For the last two years, I've managed and written the blog for the Friendship Centers here in Sarasota. The Friendship Centers are a non-profit 501c3 providing support to the community through Health Services, the Caregiver Resource Center, the Senior Centers and an extensive list of events and activities. Their slogan "People Helping People" couldn't be more appropriate.
In November of 2011, my Dad and I attended our first support group meeting at the Caregiver Resource Center. It was for caregivers dealing with Alzheimer's, and the battle was raging for my mother. Our Thursday morning meetings became a weekly tradition, always finishing with lunch at a local favorite. We'd sit outside and always take a trip down Memory Lane, talking about fun memories of the past and his love for Mom. They were together sixty-six years.
Alzheimer's is a horrible disease that robs a family of a loved one, little by little. My Dad was determined to keep those precious moments of the past alive and make a few new memories as well. I remember him once saying, "No matter how bad this gets I'm going to keep squeezing every precious memory out the good moments that come along and hang to them."
Last week I shared a post on the Friendship Centers' blog with tips to help Caregiver's get through the holidays. If this helps just one of you to remember you're not alone, then this post served a purpose.
My wife Sheila and my mother had a special bond, because of the trust Sheila had established with Mom. She never argued with her, corrected or contradicted anything Mom said. Instead, she just worked to appreciate the moment. That's Sheila with Mom in the image above at dinner one night at holiday time. In a lucid moment, Mom had a mini-panic attack when she realized how much things were changing. Two minutes later, just because of the love Sheila shared, Mom was smiling and back on track enjoying the evening.
The seven tips below were recently published in the Caregiver Resource Center's newsletter, and are so crucial to helping caregivers through the holidays. There was just one more point I wanted to add: Remember you're not alone in your feelings, the anxiety of the holidays or in dealing with the challenge of stress. Most important of all, as a caregiver you've got to put yourself first, especially with your health. You can't help your loved one if you're not taking care of yourself.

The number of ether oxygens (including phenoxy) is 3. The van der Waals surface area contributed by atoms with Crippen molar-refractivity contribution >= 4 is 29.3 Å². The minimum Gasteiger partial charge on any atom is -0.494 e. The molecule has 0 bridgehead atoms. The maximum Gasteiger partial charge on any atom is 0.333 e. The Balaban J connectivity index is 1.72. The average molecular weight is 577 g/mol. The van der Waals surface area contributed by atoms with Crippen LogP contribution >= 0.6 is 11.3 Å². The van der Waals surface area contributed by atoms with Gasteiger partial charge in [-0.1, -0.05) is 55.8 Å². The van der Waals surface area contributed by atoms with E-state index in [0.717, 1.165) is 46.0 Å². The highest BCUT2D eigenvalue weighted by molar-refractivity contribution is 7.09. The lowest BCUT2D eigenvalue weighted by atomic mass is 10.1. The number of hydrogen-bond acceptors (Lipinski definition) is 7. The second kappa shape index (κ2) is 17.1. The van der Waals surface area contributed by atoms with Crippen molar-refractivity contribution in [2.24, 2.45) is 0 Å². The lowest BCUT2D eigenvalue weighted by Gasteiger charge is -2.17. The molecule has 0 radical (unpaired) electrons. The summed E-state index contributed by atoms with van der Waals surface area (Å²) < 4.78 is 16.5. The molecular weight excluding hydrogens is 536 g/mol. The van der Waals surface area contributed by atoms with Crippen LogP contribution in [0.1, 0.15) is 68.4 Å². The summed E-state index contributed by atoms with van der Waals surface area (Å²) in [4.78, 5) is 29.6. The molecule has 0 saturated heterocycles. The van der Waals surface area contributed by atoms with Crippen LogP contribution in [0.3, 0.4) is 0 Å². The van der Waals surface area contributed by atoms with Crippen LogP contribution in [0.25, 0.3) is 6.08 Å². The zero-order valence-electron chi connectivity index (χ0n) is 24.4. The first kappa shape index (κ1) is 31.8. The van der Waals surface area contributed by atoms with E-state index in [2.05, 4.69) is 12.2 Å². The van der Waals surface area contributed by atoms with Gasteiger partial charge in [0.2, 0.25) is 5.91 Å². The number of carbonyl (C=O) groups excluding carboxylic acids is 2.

Seven Tips to Reduce Holiday Stress for Caregivers
Learn to say ”No:" ‘ No ’ as being self empowering to allow yourself and your care partner the ability to enjoy the holidays in a new way.
Don’t aim for perfection: Be flexible when you need to be and change your expectations to fit the current situation.
Maintain your health: Take care of yourself, take your medications and doctor appointments, exercise when you can and enjoy a moderate holiday menu.
Start your own traditions: Find an alternative way to ease your burdens; create new holiday traditions that respect your needs and your care partner’s needs.
Prepared for the unexpected: It’s the holidays and plans may change and probably will, so what to do?.... change it if you can and if you can’t, accept it and move on. There is so much we are no longer able to control.
Remember to breathe: Some deep breaths will help relieve stress and may help you to find the humor in some situations.